Art Pepper Meets The Rhythm Section (Mono Remastered) Art Pepper
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- 1You'd Be So Nice To Come Home To (Mono)05:27
- 2Red Pepper Blues (Mono)03:40
- 3Imagination (Mono)05:56
- 4Waltz Me Blues (Mono)02:55
- 5Straight Life (Mono)04:02
- 6Jazz Me Blues (Mono)04:44
- 7Tin Tin Deo (Mono)07:42
- 8Star Eyes (Mono)05:16
- 9Birks' Works (Mono)04:19
Info for Art Pepper Meets The Rhythm Section (Mono Remastered)
Among the many gems from Art Pepper’s superlative discography was a January 19, 1957 studio date in which the altoist fronted a quartet featuring the rhythm section from Miles Davis’ first great quintet (1955-1957): pianist Red Garland, bassist Paul Chambers and drummer Philly Joe Jones. Ten exquisite tracks were recorded in a period of just five hours, nine of which made their way onto the album Art Pepper Meets The Rhythm Section.
Two compositions were written at the date: “Waltz Me Blues” (which was co-composed by Pepper and Chambers) and “Red Pepper Blues” (that was penned by Garland). The other tracks consisted of versions of jazz standards. The quartet’s chemistry and the sublime quality of the music recorded belie the numerous complications that occurred prior to the session. Art had never previously played with any of the members of The Rhythm Section, and never would again with the exception of Paul Chambers. The trio of Garland, Chambers and Jones, however, were like a well-oiled machine, honed to perfection as the pulse behind the trumpet of Miles Davis and the tenor saxophone of John Coltrane. Prior to their date with Pepper, the trio had already appeared with Davis on such seminal albums as Miles (1955), Round About Midnight, Cookin’, Steamin’, Relaxin’ and Workin’ (1956). They had also backed Sonny Rollins on his legendary 1956 quartet album Tenor Madness, whose title track boasted the added participation of Coltrane.
Art Pepper, alto saxophone
Red Garland, piano
Paul Chambers, double bass
Philly Joe Jones, drums
born in Gardena, California on September 1, 1925 and raised in nearby San Pedro, began playing clarinet at age 9 and, by 15, was performing in Lee Young’s band at the Club Alabam on Central Avenue, the home of jazz in prewar Los Angeles.
He joined Stan Kenton’s band, touring the U.S. and gaining fame, but was drafted in 1943 serving as an MP in London and performing with some British jazz bands. He returned to the States and to Kenton, touring and recording. In 1952 he placed second only to Charlie Parker in the Down Beat jazz poll. Probably his most famous recording from that period is his stunning performance of “Art Pepper,” written by Shorty Rogers (as part of a series of charts Kenton had commissioned to feature members of his band).
Art left Stan Kenton in 1951 to form his own group, occasionally recording for Rogers and others. He signed with Contemporary Records in 1957.
From the beginning Art’s playing combined a tender delicacy of tone with a purity of narrative line—a gift for storytelling that was made irresistible by an inherent, dancing, shouting, moaning inability to ever stop swinging.
He was one of the few alto players to resist the style and tone of Charlie Parker. What he failed to resist was the lure of drugs, ubiquitous, at that time, among jazz musicians. And although some users managed to get through and over their addictions, Art, survivor of a rocky childhood (alcoholic neglectful mother, alcoholic violent father), unbalanced from the get-go, never did quite triumph over his, though he may have fought them to a draw.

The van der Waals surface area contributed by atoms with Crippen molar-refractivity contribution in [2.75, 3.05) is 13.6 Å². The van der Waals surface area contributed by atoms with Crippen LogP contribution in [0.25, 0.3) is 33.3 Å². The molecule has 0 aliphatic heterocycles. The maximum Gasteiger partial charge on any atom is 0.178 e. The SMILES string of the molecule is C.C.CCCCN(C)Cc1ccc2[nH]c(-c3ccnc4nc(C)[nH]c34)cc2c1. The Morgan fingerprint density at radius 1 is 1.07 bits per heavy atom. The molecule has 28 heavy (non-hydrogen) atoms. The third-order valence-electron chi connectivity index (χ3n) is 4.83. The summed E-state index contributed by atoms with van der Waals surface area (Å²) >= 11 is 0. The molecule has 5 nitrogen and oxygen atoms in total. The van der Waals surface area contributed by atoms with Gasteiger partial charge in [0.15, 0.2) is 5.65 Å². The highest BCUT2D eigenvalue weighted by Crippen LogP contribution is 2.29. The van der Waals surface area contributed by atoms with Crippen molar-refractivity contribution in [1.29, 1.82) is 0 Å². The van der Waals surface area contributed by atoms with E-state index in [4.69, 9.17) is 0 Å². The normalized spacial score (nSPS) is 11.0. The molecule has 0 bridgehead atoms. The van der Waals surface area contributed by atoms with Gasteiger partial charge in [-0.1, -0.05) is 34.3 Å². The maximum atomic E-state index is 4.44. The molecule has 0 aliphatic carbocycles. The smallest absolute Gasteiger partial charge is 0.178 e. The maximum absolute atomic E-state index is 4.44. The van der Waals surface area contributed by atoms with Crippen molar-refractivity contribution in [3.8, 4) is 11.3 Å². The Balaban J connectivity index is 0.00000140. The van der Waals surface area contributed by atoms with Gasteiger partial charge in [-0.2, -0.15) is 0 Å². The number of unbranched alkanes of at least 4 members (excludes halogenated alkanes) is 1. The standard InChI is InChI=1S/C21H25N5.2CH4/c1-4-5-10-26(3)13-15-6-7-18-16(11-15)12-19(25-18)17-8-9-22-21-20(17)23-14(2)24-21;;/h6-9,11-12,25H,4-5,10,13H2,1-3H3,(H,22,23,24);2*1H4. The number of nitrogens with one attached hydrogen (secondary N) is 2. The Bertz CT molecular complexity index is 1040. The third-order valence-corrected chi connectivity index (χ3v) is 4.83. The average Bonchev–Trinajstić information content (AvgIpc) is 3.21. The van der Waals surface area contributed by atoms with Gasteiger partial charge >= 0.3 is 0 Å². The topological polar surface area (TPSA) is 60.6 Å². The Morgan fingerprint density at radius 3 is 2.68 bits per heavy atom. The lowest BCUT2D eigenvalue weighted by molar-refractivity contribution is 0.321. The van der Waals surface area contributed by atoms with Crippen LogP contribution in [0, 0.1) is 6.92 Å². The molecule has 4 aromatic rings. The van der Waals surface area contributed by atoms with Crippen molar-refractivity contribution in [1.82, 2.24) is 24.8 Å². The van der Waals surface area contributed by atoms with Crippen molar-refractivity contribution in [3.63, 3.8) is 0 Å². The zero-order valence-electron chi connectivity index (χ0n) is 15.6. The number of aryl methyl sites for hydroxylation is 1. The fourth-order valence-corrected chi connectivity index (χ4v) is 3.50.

So, in 1952, he began a long series of hospitalizations and incarcerations for violations of the drug laws of his time—possession, internal possession (“marks”), and then for violations of his previous releases (more possessions and internal possessions). In time, he became a petty thief, a real thief, a robber (though not an armed robber; his fellow criminals thought he was too crazy to be trusted with a gun). He served time for the Feds (Terminal Island) and for the State of California (San Quentin). He prided himself on being “a stand-up guy,” a good criminal.
All this history makes a pretty gripping story as it’s told by Art with his wife Laurie Pepper in their book, Straight Life (DaCapo). What’s surprising is that the music he managed to make during irregular bursts of freedom was enthralling, too. The gift was starved for the spotlight, for opportunities for performing and recording, but it flowered in the dark, became deeper and more soulful. The performances—from The Art Pepper Quartet (1952) and Art Pepper Meets the Rhythm Section (with Miles Davis’s rhythm section) on Contemporary (1957) all the way through the recordings he made at the Village Vanguard (Contemporary, 1977) and his later recording with strings (Winter Moon, Galaxy, 1981)—are brilliant, poignant, and a joy to hear. The rigor and abandon with which he lived his life were present in every note he played.
Art Pepper died June 15, 1982 of a cerebral hemorrhage. But the 1979 publication of Straight Life and accompanying press had revived Art’s career. With Laurie’s help, he spent the last years of his life trying to make up for lost time, making each performance a life-or-death occasion, touring worldwide with his own bands, recording over a hundred albums, writing songs, winning polls, respect, and adulation.
Most of his albums are still available for sale. Laurie Pepper is releasing the best of what remains unreleased and is working on a movie based on the book, Straight Life. •
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